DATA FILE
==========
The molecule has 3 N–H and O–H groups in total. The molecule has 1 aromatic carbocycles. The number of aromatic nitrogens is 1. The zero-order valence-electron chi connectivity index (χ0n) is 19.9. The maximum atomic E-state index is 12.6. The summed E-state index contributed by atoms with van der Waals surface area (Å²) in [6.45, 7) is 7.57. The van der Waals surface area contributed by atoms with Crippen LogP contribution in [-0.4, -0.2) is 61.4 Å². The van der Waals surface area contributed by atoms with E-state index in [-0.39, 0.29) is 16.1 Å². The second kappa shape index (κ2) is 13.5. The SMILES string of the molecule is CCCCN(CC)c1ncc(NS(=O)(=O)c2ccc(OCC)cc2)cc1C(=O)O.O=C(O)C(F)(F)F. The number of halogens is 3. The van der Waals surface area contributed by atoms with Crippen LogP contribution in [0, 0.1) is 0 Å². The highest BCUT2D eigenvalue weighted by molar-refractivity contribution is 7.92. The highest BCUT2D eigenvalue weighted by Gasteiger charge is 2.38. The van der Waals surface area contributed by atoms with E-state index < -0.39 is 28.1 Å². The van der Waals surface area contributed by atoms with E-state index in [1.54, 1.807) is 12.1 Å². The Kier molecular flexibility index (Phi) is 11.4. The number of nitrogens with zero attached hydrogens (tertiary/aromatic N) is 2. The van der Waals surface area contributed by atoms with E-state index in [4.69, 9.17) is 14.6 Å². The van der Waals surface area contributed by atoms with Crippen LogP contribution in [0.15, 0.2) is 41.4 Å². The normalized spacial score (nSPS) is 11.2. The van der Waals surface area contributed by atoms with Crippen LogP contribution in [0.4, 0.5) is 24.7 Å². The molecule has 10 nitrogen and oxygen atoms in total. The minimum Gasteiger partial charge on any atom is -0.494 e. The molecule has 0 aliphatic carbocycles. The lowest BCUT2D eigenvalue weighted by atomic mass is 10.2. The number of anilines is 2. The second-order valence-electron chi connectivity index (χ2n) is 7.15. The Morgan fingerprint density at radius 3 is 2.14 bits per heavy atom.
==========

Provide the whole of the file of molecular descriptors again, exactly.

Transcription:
The molecule has 3 N–H and O–H groups in total. The molecule has 1 aromatic carbocycles. The number of aromatic nitrogens is 1. The zero-order valence-electron chi connectivity index (χ0n) is 19.9. The maximum atomic E-state index is 12.6. The summed E-state index contributed by atoms with van der Waals surface area (Å²) in [6.45, 7) is 7.57. The van der Waals surface area contributed by atoms with Crippen LogP contribution in [-0.4, -0.2) is 61.4 Å². The van der Waals surface area contributed by atoms with E-state index in [-0.39, 0.29) is 16.1 Å². The second kappa shape index (κ2) is 13.5. The SMILES string of the molecule is CCCCN(CC)c1ncc(NS(=O)(=O)c2ccc(OCC)cc2)cc1C(=O)O.O=C(O)C(F)(F)F. The number of halogens is 3. The van der Waals surface area contributed by atoms with Crippen LogP contribution in [0, 0.1) is 0 Å². The highest BCUT2D eigenvalue weighted by molar-refractivity contribution is 7.92. The highest BCUT2D eigenvalue weighted by Gasteiger charge is 2.38. The van der Waals surface area contributed by atoms with E-state index < -0.39 is 28.1 Å². The van der Waals surface area contributed by atoms with E-state index in [1.54, 1.807) is 12.1 Å². The Kier molecular flexibility index (Phi) is 11.4. The number of nitrogens with zero attached hydrogens (tertiary/aromatic N) is 2. The van der Waals surface area contributed by atoms with E-state index in [4.69, 9.17) is 14.6 Å². The van der Waals surface area contributed by atoms with Crippen LogP contribution in [0.15, 0.2) is 41.4 Å². The normalized spacial score (nSPS) is 11.2. The van der Waals surface area contributed by atoms with Crippen LogP contribution in [0.4, 0.5) is 24.7 Å². The molecule has 10 nitrogen and oxygen atoms in total. The minimum Gasteiger partial charge on any atom is -0.494 e. The molecule has 0 aliphatic carbocycles. The lowest BCUT2D eigenvalue weighted by atomic mass is 10.2. The number of anilines is 2. The second-order valence-electron chi connectivity index (χ2n) is 7.15. The Morgan fingerprint density at radius 3 is 2.14 bits per heavy atom.